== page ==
That restaurant meal may be killing your health goals. That's the finding of a new study that links eating out and higher incidence of disease, including all major lifestyle conditions. In fact, the more you eat out, the worse your long-term health outcome is predicted to be, according to a review study that tracked 35,000 adults for 15 years. Those who ate out the most were also the most likely to suffer heart disease, cancer, and every other major killer. Not to take away the joys of eating out, right as restaurants are opening back up, there are ways to eat healthy anywhere, even at your local diner.

Published in the Journal of the Academy of Nutrition and Dietetics the study found that people who ate 2 meals or more per day away from home had a higher risk of "all-cause" of mortality–which includes heart disease, type 2 diabetes, and every other condition–compared to those who rarely ate away from home.

This should come as no surprise, since restaurants often serve overly-large portions, cook with extra fat, add sodium and other ingredients where they don't need to. This transforms seemingly healthy dishes into unhealthy ones, full o saturated fat, so when you're eating what appears to be a healthy dish, it's often got hidden ingredients that add calories.

As a dietician, one of the first things I tell people who want to lose weight and get healthy is to prepare their own food.

Let’s be honest, we are just now looking forward to getting back to the habit of going out for dinner! So instead of totally give up dining out, we’ve compiled 5 tips to have a healthier experience, wherever you eat.

5 tips on how to order at restaurants to avoid gaining weight from eating out

1. Choosing a salad isn’t always the healthy way to go

Raise your hand if you’ve ever told yourself, “I’ll be healthy and order a salad.” If you’re raising your hand, don’t worry, we are too. In fact, a recent study found that just by eating a leafy green salad with your meal, you can keep your blood sugar lower than if you ate the meal without the salad! The thing is, some restaurant salads can contain more calories and fat than the entrees. Take Cheesecake Factory’s Chinese chicken salad as an example. It contains:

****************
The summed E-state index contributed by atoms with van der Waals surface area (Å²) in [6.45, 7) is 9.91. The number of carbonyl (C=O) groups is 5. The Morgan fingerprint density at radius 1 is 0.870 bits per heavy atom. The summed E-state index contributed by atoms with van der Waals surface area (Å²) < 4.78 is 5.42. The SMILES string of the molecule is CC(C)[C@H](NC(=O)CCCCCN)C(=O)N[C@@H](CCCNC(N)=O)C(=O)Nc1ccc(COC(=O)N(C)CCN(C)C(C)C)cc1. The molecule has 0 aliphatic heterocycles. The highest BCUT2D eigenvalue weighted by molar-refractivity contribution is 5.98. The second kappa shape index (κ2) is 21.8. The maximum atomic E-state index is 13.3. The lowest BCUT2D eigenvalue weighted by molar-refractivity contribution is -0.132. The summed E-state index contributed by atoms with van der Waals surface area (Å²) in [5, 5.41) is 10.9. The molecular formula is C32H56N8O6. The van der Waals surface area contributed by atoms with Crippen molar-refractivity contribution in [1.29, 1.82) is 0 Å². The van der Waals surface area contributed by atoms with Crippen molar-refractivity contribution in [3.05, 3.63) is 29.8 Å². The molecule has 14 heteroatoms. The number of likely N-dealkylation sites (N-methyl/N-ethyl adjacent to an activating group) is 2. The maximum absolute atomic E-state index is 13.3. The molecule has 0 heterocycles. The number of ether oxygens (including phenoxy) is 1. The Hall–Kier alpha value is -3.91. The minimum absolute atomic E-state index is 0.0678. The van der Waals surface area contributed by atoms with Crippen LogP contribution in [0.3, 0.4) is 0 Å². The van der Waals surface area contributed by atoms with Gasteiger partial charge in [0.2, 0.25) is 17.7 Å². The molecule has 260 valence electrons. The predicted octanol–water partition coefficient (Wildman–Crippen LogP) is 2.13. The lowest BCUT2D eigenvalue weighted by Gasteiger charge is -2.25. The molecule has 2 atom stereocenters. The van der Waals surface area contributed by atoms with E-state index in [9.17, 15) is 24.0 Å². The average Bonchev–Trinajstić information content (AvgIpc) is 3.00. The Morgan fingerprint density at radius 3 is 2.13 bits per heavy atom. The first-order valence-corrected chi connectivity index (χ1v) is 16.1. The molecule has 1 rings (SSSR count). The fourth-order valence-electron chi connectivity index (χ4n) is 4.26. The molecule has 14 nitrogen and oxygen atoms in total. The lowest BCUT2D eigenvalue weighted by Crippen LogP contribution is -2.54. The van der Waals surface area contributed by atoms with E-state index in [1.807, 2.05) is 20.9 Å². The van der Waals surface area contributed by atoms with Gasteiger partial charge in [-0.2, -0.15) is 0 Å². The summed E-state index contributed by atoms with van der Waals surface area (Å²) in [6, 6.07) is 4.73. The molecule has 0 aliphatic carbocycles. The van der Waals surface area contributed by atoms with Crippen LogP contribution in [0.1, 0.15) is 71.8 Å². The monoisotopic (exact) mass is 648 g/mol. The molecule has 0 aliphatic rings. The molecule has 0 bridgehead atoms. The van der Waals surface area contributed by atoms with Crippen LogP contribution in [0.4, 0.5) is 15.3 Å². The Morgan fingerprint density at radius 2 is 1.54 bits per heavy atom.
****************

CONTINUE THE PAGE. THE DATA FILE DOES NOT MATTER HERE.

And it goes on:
• Lettuce
  • Green onions
  • Almonds
  • Bean sprouts
  • Oranges
  • Rice noodles
  • Chicken breast
  • Crisp wontons
  • Sesame seeds
  • Chinese plum dressing

It sounds like a handful of healthy ingredients, right? According to Cheesecake Factory’s nutritional guide, this salad contains 1,740 calories, 106 grams of total fat, 2,840 milligrams of sodium, and 62 grams of sugar. That’s about the sugar equivalent of one 20-ounce soda and the fat equivalent of 10 bags of Cheetos, not exactly what you expect when ordering a salad.

If you’re choosing a salad because you actually want to eat a salad, find one that is full of veggies and lean protein. Fried foods, cheese, bacon, and crunchy toppings are all common salad items that amp up the calories and the fat. As for dressings, ask for them to be served on the side. That way you can moderate how much you want on your salad.

2. Ask for half portions or split the meal

Portion sizes at restaurants can be so large that even the common tip of boxing up half to-go still leaves you with too much food. According to a 2016 study published in the Journal of the Academy of Nutrition and Dietetics, 92 percent of 364 restaurant meals from both chain and local restaurants exceeded the recommended calorie requirements for one meal. In fact, researchers found that 123 restaurants had single meals with more calories than what an individual would need in an entire day — which doesn’t include any beverages, appetizers, or desserts. The study claims that American, Chinese, and Italian cuisines had the most calories, with the average being 1,495 calories per meal.